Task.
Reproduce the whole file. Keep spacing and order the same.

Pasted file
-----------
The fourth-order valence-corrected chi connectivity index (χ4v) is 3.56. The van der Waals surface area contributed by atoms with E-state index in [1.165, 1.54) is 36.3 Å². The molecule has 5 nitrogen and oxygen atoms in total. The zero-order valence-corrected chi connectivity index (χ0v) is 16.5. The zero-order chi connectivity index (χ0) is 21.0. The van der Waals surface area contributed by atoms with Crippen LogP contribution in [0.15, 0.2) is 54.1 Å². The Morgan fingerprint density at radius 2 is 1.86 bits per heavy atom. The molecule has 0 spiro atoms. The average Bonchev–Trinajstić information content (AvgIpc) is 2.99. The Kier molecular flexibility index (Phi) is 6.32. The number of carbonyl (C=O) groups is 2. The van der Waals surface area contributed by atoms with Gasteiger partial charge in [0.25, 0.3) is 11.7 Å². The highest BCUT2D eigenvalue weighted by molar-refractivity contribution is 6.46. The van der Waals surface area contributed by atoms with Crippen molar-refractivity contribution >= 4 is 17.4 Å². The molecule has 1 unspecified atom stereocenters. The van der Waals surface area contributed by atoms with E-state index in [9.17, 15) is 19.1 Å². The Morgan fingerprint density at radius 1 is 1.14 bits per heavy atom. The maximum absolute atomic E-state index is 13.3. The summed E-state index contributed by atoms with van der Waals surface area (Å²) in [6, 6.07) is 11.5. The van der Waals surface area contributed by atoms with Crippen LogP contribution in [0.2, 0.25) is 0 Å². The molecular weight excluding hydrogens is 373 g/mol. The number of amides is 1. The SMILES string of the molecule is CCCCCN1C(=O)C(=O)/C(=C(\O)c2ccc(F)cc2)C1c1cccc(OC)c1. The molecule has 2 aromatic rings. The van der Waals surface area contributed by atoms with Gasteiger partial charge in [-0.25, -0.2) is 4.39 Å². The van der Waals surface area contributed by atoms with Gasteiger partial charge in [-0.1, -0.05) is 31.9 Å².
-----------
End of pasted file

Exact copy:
The fourth-order valence-corrected chi connectivity index (χ4v) is 3.56. The van der Waals surface area contributed by atoms with E-state index in [1.165, 1.54) is 36.3 Å². The molecule has 5 nitrogen and oxygen atoms in total. The zero-order valence-corrected chi connectivity index (χ0v) is 16.5. The zero-order chi connectivity index (χ0) is 21.0. The van der Waals surface area contributed by atoms with Crippen LogP contribution in [0.15, 0.2) is 54.1 Å². The Morgan fingerprint density at radius 2 is 1.86 bits per heavy atom. The molecule has 0 spiro atoms. The average Bonchev–Trinajstić information content (AvgIpc) is 2.99. The Kier molecular flexibility index (Phi) is 6.32. The number of carbonyl (C=O) groups is 2. The van der Waals surface area contributed by atoms with Gasteiger partial charge in [0.25, 0.3) is 11.7 Å². The highest BCUT2D eigenvalue weighted by molar-refractivity contribution is 6.46. The van der Waals surface area contributed by atoms with Crippen molar-refractivity contribution >= 4 is 17.4 Å². The molecule has 1 unspecified atom stereocenters. The van der Waals surface area contributed by atoms with E-state index in [9.17, 15) is 19.1 Å². The Morgan fingerprint density at radius 1 is 1.14 bits per heavy atom. The maximum absolute atomic E-state index is 13.3. The summed E-state index contributed by atoms with van der Waals surface area (Å²) in [6, 6.07) is 11.5. The van der Waals surface area contributed by atoms with Crippen LogP contribution in [0.2, 0.25) is 0 Å². The molecular weight excluding hydrogens is 373 g/mol. The number of amides is 1. The SMILES string of the molecule is CCCCCN1C(=O)C(=O)/C(=C(\O)c2ccc(F)cc2)C1c1cccc(OC)c1. The molecule has 2 aromatic rings. The van der Waals surface area contributed by atoms with Gasteiger partial charge in [-0.25, -0.2) is 4.39 Å². The van der Waals surface area contributed by atoms with Gasteiger partial charge in [-0.1, -0.05) is 31.9 Å².